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Surgeons Use Tooth As Implant To Restore Blind Man’s Sight

Ian Tibbets (Photo: video.perthnow.com.au)
Ian Tibbets (Photo: video.perthnow.com.au)

A blind man finally gets his eyesight back after undergoing a surgical implant using one of his teeth to restore his sight.

Ian Tibbetts, 43 years old and a former forklift truck driver, had an accident 16-years ago when he was struck by a piece of an oven’s scrap metal, damaging his right eye’s cornea in six places. He was able to go back to work when the wound healed, but completely lost the sight in in his right eye in 1998. Then a year later, due to a flurry of infections, his left eye could no longer see, which rendered him completely blind.

Osteo-odonto-keratoprothsesis (OOKP) Surgery

“I would do anything to get some sight back. I had to try something. I said anything is better than what it was,” Tibbett said.

So when he heard of a revolutionary procedure called osteo-odonto-keratoprothsesis (OOKP) surgery, he sought the help of the only surgeon performing the said procedure and underwent operation in December 2012.

Tibbetts, who is from Telford, Shropshire decided to have the revolutionary surgery when everything else he tried failed.

Dr. Christopher Liu, a professor at Sussex Eye Hospital in Brighton, is the only surgeon who performs the said procedure on only five patients every year.  “OOKP is not guaranteed to restore sight, but it does have a high success rate,” said Dr. Liu.

“Patients who have the surgery are often able to see immediately and the quality of sight can be extraordinary good. It is a complex procedure and takes a good five years to master it,” he added.

The surgery is done by extracting a tooth and some bone from the patient’s mouth, molding it and inserting a lens through it then implanting it into the eye. The tooth and lens will be placed  in a pouch taken from the flesh under the non-operative eye, while a flap of skin is cut from the inside of the cheek and sewn on to the front of the eye due to receive the tooth.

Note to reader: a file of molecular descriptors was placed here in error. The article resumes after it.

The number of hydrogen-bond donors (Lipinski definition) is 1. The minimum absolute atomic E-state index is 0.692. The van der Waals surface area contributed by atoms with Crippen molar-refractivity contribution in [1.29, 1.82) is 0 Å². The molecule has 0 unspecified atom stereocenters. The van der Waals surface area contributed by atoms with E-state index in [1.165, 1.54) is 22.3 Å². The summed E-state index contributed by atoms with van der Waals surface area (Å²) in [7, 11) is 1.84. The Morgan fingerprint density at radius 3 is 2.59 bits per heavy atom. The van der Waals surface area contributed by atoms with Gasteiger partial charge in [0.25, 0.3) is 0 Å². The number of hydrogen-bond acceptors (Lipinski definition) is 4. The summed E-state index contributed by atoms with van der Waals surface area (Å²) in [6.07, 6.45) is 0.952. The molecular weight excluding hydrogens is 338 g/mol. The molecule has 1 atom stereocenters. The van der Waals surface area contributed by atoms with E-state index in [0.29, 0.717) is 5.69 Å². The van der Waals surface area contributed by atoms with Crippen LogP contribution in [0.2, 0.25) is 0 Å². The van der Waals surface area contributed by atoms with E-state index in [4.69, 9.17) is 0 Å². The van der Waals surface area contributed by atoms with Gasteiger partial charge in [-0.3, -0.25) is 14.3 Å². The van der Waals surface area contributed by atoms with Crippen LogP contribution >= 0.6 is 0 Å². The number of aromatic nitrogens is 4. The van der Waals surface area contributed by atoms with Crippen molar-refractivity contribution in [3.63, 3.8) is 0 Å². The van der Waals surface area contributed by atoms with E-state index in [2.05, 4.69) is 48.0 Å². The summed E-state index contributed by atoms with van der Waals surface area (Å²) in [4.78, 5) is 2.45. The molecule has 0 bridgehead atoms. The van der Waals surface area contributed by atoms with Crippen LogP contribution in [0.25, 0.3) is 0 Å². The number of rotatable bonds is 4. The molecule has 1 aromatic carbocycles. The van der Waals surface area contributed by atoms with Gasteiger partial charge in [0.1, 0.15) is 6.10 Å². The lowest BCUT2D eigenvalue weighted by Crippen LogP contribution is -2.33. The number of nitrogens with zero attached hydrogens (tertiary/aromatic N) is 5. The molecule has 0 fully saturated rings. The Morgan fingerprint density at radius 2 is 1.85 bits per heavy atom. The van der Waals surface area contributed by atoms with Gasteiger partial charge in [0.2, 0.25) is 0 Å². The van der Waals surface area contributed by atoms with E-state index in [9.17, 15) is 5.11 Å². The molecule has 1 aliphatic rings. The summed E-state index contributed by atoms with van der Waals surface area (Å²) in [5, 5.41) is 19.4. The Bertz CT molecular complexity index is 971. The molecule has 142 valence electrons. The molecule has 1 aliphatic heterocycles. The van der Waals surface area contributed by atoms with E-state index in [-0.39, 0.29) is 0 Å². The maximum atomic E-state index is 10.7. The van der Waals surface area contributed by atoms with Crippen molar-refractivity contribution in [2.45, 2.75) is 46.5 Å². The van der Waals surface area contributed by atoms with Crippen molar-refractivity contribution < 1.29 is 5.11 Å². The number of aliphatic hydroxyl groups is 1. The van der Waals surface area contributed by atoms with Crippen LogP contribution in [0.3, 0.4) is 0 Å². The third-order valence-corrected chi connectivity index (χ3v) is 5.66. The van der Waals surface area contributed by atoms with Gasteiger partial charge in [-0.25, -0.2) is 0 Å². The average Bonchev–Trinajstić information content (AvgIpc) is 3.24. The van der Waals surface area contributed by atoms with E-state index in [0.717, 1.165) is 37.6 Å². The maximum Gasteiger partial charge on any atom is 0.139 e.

The said treatment is only performed to patients with severe corneal scarring that cannot be corrected, or for specific conditions of blindness.

The OOKP procedure may sound rare, but is not relatively new. It was refined and improved in 1960 by Giancarlo Falcinelli, an Italian Professor and surgeon.

A tooth for  an eye – a glimpse of hope for the blind

After the operation, Ian Tibbetts say he has got his independence back now and he could look after his twin kids, whom he has  seen only for the first time after five years.

“I had to actually learn to tell them apart by their voices. I could tell whichever one it was by the way they spoke and sometimes by how  quickly they moved. I had a picture in my head of what they looked like, but they were better. I’m a bit biased there,” said the joyful father.

He said, since the sight won’t last forever, he is taking each moment and each day as it comes and appreciating it again now that he has gained his eye sight back.

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